To characterize the putative HB-EGF inducer in CM from ME180 cells, various inhibitors were tested to see whether they could prevent the induction of HB-EGF expression in CCF1 cells. FGF, insulin-like growth factor, PDGF, and TGFβ are known to be secreted by carcinoma cells to activate CAF cells. An FGF/VEGF receptor tyrosine kinase inhibitor, PD173074, did not inhibit HB-EGF expression in CCF1 cells, whereas the insulin-like growth factor receptor inhibitor AGL2263 and TGFβ RI kinase inhibitor II partially inhibited HB-EGF mRNA synthesis. In contrast, the PDGF receptor inhibitor AG1295 completely inhibited HB-EGF expression (Fig. 5A), suggesting that PDGF contributed to the HB-EGF induction in CCF cells. PDGF is composed of heterodimers or homodimers of 4 subtypes. To test whether PDGF could induce HB-EGF expression in CCF1 cells, various forms of PDGF were added to CCF1 cell cultures. PDGF-AB, PDGF-BB, and PDGF-DD induced HB-EGF expression in CCF1 cells, whereas PDGF-AA and PDGF-CC almost had no effect (Fig. 5B). Western blot analysis confirmed that ME180 cells produced PDGF-BB (Fig. 5C). Consistent with this result, CCF1 cells produced PDGFRβ (Supplementary Fig. S4). Moreover, tissue sections stained with anti-PDGF-B and anti-PDGFRβ antibodies indicated that these proteins were localized in cancer cells and the cancer-surrounding stromal region, respectively, in a mouse xenograft model coinjected with ME180 and CCF1 cells (Fig. 5D).

The PDGF receptor inhibitors AG1295 (Fig. 6A) and imatinib (Fig. 6B) prevented the enhanced proliferation of ME180 cells by coculture with CCF1 cells but did not inhibit ME180 cell proliferation when the cells were cultured alone (Fig. 6A and B). Coculture of CCF1 cells with ME180 cells resulted in PDGFRβ degradation in CCF1 cells (Supplementary Fig. S6), suggesting that the PDGFRβ activation by the ligand produced by ME180 cells was followed by ubiquitin-dependent degradation (29). Furthermore, the expression of dnPDGFRβ, but not that of dnEGFR, in CCF1 cells or MEF cells reduced the enhanced proliferation of ME180 cells by coculture with CCF1 or MEF cells (Fig. 6C). These results indicate that PDGF-BB does not contribute directly to ME180 cell growth but indirectly stimulates ME180 cell growth by inducing fibroblasts to produce HB-EGF. Fig. 6C also shows that dnEGFR expression in fibroblasts did not inhibit the enhanced proliferation of ME180 cells in coculture, confirming that EGFR ligands did not directly cause the activation of CCF or MEF cells.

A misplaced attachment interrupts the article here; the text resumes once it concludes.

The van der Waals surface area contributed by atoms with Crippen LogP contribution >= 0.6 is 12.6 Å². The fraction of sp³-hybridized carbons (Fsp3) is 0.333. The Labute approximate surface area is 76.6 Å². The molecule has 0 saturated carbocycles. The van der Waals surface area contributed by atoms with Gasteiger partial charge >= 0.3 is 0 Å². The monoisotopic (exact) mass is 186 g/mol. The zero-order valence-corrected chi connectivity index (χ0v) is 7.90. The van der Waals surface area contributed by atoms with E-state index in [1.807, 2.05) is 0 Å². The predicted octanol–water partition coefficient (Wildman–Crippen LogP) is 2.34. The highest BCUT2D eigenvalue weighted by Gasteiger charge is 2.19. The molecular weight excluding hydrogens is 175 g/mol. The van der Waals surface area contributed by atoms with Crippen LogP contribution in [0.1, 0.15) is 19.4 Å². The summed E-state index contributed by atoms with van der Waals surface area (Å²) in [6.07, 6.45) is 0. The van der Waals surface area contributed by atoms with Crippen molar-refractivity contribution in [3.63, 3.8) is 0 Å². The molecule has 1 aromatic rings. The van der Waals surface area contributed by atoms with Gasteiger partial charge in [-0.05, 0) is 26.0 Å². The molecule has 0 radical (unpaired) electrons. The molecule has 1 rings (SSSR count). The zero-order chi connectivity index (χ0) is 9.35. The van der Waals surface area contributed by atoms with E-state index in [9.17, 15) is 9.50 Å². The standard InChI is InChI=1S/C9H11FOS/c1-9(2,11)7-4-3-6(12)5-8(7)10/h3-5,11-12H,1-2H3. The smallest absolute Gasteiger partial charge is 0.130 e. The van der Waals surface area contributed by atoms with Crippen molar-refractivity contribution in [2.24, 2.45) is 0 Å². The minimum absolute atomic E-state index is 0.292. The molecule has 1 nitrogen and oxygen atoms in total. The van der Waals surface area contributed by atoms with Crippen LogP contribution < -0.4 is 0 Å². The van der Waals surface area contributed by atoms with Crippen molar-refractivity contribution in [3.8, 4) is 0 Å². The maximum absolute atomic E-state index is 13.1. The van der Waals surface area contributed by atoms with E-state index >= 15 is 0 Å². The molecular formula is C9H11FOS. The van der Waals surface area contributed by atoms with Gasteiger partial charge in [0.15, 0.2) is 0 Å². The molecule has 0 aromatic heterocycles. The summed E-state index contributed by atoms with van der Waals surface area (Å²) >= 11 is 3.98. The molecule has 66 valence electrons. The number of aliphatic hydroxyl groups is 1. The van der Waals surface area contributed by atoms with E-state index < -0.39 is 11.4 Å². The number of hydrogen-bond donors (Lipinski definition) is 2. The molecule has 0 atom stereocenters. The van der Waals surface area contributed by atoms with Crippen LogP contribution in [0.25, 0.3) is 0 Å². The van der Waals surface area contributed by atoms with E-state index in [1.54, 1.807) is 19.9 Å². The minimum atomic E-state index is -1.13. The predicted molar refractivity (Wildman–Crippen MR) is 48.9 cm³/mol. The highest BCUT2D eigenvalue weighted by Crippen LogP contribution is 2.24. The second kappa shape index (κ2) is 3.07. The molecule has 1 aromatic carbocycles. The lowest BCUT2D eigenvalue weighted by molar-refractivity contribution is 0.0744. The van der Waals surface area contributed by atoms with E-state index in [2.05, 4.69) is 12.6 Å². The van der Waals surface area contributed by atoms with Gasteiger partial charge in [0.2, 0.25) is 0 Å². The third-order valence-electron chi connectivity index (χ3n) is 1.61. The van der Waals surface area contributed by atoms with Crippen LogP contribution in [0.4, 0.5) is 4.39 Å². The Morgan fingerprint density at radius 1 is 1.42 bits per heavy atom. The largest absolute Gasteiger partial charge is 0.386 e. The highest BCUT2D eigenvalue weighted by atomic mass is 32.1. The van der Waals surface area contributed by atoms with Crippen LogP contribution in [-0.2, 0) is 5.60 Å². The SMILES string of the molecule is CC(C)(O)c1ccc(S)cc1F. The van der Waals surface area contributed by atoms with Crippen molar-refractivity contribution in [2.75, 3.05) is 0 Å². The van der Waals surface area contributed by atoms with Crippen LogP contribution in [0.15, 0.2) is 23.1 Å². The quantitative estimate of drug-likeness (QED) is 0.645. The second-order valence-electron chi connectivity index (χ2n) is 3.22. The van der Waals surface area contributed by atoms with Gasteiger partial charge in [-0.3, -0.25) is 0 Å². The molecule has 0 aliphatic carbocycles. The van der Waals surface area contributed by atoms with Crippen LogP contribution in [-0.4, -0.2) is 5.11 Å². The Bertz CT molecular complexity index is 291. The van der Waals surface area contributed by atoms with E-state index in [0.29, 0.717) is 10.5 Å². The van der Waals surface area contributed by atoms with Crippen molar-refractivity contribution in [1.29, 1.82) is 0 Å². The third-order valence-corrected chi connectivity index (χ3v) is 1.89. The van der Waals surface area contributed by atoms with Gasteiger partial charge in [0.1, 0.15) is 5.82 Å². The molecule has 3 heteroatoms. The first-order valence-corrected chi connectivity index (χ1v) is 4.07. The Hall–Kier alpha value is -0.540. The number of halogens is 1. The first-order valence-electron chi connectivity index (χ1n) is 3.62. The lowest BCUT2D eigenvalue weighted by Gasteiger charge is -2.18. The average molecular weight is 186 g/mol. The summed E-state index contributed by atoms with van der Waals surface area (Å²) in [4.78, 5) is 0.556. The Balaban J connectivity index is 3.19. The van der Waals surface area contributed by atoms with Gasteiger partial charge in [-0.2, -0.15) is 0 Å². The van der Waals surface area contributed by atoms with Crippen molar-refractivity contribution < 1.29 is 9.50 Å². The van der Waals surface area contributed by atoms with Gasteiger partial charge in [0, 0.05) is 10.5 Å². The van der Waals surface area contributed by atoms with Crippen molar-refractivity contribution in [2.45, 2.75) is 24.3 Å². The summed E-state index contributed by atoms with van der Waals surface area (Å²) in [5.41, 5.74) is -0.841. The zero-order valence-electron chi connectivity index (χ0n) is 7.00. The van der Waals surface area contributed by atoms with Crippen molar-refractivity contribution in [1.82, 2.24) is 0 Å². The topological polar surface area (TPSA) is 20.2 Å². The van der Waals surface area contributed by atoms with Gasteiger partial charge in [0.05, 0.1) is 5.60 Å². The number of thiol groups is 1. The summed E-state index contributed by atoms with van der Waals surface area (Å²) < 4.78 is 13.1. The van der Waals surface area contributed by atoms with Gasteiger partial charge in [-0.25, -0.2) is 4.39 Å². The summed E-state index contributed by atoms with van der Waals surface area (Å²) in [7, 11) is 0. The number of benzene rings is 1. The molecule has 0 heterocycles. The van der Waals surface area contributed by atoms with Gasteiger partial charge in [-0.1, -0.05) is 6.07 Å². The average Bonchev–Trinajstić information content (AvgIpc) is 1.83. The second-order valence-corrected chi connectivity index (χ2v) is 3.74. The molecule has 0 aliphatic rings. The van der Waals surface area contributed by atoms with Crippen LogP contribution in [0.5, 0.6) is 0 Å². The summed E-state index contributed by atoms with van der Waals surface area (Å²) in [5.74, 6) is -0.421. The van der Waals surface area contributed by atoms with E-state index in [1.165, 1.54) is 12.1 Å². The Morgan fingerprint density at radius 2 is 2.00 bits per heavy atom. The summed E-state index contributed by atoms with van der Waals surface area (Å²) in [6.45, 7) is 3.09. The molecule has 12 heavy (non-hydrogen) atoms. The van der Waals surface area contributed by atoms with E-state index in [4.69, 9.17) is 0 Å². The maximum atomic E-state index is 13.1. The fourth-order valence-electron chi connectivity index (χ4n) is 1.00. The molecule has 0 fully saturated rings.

In addition to the induced expression of HB-EGF by PDGF, HB-EGF also enhanced PDGF expression in ME180 cells. As shown by Western blot analysis (Fig. 5C), PDGF-BB synthesis in ME180 cells was enhanced when HB-EGF was added to cultured ME180 cells. These results indicate that PDGF secreted by ME180 cells induced HB-EGF expression in CCF1 cells, whereas HB-EGF produced by CCF1 cells enhanced ME180 cell proliferation and PDGF production. Thus, ME180 cells and CCF cells stimulate one another reciprocally through PDGF and HB-EGF expression (Fig. 7).

Elevated levels of EGFR are associated with a poor prognosis for patients with cervical cancer, suggesting that the EGFR signaling pathway plays an important role in cancer progression (30–32). Here, we focused on HB-EGF expression and its growth-promoting activity in cervical cancer cells. Immunohistochemical and laser microdissection analyses revealed that HB-EGF was expressed in cancer-associated stroma but not in cancer epithelial cells. HB-EGF accumulated in CAF cells proximal to the cancer invasion front, although other types of cells might also express HB-EGF. Therefore, we investigated the role of stromal HB-EGF in cancer cell growth using in vitro coculture assays. ME180 cell and CaSki-cell proliferation was greatly enhanced in the presence of CCF cells. An anti-HB-EGF–neutralizing antibody or CRM197 inhibited these effects. CRM197 not only inhibits the mitogenic activity of HB-EGF but also prevents its protein synthesis in cells that express high levels of pro-HB-EGF (33). No effects were observed on protein synthesis in CCF1 cells and ME180 cells at the concentration of CRM197 used here. Growth promotion of ME180 cells was also observed by coculture with MEF-HB+/+ cells but not with MEF-HB−/− cells. Thus, HB-EGF expressed in CCF or MEF cells promoted ME180 cell proliferation in this coculture system. To the best of our knowledge, this is the first report that HB-EGF expressed in CAF promotes epithelial cancer cell growth.